Date: 12 Sept 16
By: Frank Gue, B.Sc., MBA, P.Eng.
2252 Joyce St, Burlington, ON Canada L7R 2B5
905 634 9538
For: Editors, The Economist, London, U K
Re: Low grade China – Letters, Sept 3
Writer Flyvbjerg (Letters, Sept 3) has put his finger squarely on the fragility and unreliability of some of the numbers economists and politicians use routinely to develop such things as fiscal and monetary policy.
Example: Qatar, per Wiki, has a per-capita GDP of $102,900. Now, by no stretch of any imagination has anyone in Qatar “produced” $102,900 per year of anything; most of it is crude oil revenue. The problem: “a “product” is, per Merriam Webster, something that is made or grown to be sold or used. Thus crude oil is not a “product”, but a resource. Only the costs of finding, recovering and processing it are authentic components of a “product”.
This line of thought suggests some logical conclusions:
1. The above defined “cost” of crude oil should doubtless include a charge for the depreciation of this diminishing capital resource and,
2. We should include in GDP not only Mr Flyvbjerg’s “decent assets that contribute positively to the economy” but also recognize that some expenditures destroy, rather than create, economic value. Thus GDP should, quite arguably, be the net of Value Added (VA), minus Value Neutral (VN), and also minus Value Destroying (VD) elements. Eg: High Frequency Trading (HFT), is clearly a VD element that should subtract from any declared GDP, and,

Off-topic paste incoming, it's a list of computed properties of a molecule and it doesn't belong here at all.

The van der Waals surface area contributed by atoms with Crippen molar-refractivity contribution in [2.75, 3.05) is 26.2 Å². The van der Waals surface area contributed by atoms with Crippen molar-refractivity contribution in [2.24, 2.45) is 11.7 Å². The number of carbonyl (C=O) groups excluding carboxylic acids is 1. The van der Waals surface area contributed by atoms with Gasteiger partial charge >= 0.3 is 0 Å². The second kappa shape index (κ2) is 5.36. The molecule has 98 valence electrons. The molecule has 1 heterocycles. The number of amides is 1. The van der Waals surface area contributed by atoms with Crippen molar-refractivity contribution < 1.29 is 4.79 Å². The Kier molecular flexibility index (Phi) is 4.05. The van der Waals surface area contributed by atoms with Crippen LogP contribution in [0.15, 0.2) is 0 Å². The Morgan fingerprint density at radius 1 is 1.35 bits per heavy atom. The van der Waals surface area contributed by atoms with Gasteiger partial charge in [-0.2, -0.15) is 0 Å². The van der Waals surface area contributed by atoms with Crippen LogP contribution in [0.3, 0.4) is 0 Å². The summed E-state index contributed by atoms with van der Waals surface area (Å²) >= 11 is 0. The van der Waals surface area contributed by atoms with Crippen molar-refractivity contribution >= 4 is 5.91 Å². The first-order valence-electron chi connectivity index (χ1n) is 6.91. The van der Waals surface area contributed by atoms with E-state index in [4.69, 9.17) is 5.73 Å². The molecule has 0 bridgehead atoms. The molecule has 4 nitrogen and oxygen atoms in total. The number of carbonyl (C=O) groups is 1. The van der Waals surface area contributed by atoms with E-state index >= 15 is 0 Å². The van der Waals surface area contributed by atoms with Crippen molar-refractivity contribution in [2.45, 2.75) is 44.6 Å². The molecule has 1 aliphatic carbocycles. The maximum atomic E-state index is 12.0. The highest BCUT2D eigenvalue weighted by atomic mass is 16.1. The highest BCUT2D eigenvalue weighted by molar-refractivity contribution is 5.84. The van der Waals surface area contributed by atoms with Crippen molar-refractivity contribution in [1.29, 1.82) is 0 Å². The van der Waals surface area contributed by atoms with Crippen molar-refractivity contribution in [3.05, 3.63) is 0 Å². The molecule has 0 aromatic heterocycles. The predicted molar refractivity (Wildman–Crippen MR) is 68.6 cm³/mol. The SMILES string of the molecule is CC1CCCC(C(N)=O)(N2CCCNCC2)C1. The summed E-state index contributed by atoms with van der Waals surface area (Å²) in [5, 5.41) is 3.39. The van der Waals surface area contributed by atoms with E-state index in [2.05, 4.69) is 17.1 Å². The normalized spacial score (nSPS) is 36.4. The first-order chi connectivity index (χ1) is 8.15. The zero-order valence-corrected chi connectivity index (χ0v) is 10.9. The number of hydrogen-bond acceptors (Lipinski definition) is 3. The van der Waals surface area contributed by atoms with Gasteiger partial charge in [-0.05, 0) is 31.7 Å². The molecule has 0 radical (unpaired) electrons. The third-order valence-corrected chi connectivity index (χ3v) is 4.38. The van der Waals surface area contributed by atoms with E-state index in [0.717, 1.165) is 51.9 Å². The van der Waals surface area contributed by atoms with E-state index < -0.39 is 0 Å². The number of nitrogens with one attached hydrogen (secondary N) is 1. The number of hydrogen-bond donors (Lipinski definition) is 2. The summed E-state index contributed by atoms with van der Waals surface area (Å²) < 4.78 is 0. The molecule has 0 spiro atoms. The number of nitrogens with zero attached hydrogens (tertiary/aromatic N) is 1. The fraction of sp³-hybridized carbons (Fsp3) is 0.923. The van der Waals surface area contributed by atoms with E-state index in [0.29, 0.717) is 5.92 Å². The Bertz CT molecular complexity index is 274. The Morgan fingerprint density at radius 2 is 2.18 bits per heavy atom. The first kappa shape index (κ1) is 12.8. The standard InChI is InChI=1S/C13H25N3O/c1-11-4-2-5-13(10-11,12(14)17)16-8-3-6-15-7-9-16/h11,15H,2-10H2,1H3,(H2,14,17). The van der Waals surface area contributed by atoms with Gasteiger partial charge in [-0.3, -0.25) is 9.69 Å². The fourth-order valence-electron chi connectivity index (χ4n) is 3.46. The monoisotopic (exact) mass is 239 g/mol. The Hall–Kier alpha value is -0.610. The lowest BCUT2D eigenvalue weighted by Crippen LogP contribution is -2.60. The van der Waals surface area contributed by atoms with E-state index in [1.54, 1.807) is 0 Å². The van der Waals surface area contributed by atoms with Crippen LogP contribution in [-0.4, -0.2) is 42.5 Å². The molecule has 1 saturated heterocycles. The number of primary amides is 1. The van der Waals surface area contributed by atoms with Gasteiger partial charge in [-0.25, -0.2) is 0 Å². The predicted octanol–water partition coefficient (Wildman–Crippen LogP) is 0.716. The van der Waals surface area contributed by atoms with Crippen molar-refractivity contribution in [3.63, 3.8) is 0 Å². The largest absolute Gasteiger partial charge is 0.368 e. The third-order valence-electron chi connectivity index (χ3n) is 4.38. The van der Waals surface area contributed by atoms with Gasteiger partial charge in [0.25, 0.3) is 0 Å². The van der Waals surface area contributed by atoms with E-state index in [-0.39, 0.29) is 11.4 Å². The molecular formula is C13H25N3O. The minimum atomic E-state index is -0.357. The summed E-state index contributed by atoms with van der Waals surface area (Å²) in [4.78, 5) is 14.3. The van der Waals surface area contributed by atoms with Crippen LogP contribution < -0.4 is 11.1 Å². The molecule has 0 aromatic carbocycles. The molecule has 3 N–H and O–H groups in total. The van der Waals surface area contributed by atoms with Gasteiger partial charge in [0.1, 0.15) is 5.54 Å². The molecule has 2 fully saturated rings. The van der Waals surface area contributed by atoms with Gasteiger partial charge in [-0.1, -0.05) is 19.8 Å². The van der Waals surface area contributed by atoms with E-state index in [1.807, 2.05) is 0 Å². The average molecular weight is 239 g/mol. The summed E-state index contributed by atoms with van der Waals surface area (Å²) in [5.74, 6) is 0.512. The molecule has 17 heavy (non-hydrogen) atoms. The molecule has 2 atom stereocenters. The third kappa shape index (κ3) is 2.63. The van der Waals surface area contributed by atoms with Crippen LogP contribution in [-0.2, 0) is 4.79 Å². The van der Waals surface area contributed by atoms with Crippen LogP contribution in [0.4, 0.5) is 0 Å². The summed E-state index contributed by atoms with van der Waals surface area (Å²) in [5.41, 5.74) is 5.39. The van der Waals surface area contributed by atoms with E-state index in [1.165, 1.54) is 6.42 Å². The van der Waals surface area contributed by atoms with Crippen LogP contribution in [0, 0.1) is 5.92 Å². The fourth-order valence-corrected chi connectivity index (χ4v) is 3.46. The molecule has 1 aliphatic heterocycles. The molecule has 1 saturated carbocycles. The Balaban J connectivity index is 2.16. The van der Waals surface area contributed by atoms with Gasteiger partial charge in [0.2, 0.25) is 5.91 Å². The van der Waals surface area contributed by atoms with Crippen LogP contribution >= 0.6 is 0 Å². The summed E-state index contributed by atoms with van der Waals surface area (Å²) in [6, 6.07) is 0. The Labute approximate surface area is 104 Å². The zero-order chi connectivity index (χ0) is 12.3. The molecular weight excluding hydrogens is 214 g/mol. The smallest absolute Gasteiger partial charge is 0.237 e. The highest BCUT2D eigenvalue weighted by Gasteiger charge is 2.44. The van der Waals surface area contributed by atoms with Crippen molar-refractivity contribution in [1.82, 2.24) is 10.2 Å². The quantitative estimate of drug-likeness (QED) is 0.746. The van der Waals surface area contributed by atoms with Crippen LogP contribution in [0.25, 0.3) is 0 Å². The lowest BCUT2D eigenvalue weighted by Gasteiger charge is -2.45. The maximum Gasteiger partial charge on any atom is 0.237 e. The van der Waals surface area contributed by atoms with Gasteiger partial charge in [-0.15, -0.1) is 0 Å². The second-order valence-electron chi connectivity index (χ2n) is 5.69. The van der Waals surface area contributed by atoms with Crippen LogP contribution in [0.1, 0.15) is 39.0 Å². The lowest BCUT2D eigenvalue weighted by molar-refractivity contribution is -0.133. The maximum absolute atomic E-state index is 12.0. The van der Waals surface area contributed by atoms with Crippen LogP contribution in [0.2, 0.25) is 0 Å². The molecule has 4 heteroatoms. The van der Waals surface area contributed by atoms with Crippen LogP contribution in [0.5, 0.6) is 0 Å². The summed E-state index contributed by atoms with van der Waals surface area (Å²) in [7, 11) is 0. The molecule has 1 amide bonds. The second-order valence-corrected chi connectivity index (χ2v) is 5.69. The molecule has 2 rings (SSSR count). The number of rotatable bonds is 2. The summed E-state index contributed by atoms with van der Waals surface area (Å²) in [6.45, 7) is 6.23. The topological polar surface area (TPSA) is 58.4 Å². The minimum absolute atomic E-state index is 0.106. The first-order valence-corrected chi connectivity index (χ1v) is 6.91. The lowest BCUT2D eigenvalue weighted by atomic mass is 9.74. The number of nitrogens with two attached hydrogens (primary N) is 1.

3. Many, perhaps most, financial transactions, representing financialization (finance financing finance rather than finance financing production which was its original, proper function), should be seen as VN or VD, therefore also netted out of GDP. We would thereby rid ourselves of the fiction that financial transactions are productive; because over 95% of them are not.*
– end –
* Foroohhar, Rana, Makers and takers, Crown Business, NY, NY, 2016, and Stewart, Walter, Bank heist, Harper Collins, Toronto, ON, 1997, and other similar books; and also the daily media.